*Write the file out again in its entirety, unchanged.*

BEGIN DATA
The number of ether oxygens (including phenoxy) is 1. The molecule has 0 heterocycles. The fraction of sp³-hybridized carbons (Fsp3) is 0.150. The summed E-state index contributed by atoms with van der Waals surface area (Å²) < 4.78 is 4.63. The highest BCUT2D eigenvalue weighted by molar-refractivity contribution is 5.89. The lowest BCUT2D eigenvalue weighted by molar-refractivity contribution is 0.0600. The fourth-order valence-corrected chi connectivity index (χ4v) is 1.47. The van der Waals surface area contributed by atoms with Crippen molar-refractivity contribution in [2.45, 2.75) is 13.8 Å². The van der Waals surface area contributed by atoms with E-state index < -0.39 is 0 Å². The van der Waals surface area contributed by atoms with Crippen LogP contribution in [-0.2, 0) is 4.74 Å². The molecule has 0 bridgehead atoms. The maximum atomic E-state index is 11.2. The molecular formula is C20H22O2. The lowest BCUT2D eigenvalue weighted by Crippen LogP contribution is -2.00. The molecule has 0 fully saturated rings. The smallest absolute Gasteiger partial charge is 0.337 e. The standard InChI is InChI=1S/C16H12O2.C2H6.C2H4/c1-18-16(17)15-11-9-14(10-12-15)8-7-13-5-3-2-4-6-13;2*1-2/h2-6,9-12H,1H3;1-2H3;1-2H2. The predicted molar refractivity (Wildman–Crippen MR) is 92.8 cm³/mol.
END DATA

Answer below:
The number of ether oxygens (including phenoxy) is 1. The molecule has 0 heterocycles. The fraction of sp³-hybridized carbons (Fsp3) is 0.150. The summed E-state index contributed by atoms with van der Waals surface area (Å²) < 4.78 is 4.63. The highest BCUT2D eigenvalue weighted by molar-refractivity contribution is 5.89. The lowest BCUT2D eigenvalue weighted by molar-refractivity contribution is 0.0600. The fourth-order valence-corrected chi connectivity index (χ4v) is 1.47. The van der Waals surface area contributed by atoms with Crippen molar-refractivity contribution in [2.45, 2.75) is 13.8 Å². The van der Waals surface area contributed by atoms with E-state index < -0.39 is 0 Å². The van der Waals surface area contributed by atoms with Crippen LogP contribution in [-0.2, 0) is 4.74 Å². The molecule has 0 bridgehead atoms. The maximum atomic E-state index is 11.2. The molecular formula is C20H22O2. The lowest BCUT2D eigenvalue weighted by Crippen LogP contribution is -2.00. The molecule has 0 fully saturated rings. The smallest absolute Gasteiger partial charge is 0.337 e. The standard InChI is InChI=1S/C16H12O2.C2H6.C2H4/c1-18-16(17)15-11-9-14(10-12-15)8-7-13-5-3-2-4-6-13;2*1-2/h2-6,9-12H,1H3;1-2H3;1-2H2. The predicted molar refractivity (Wildman–Crippen MR) is 92.8 cm³/mol.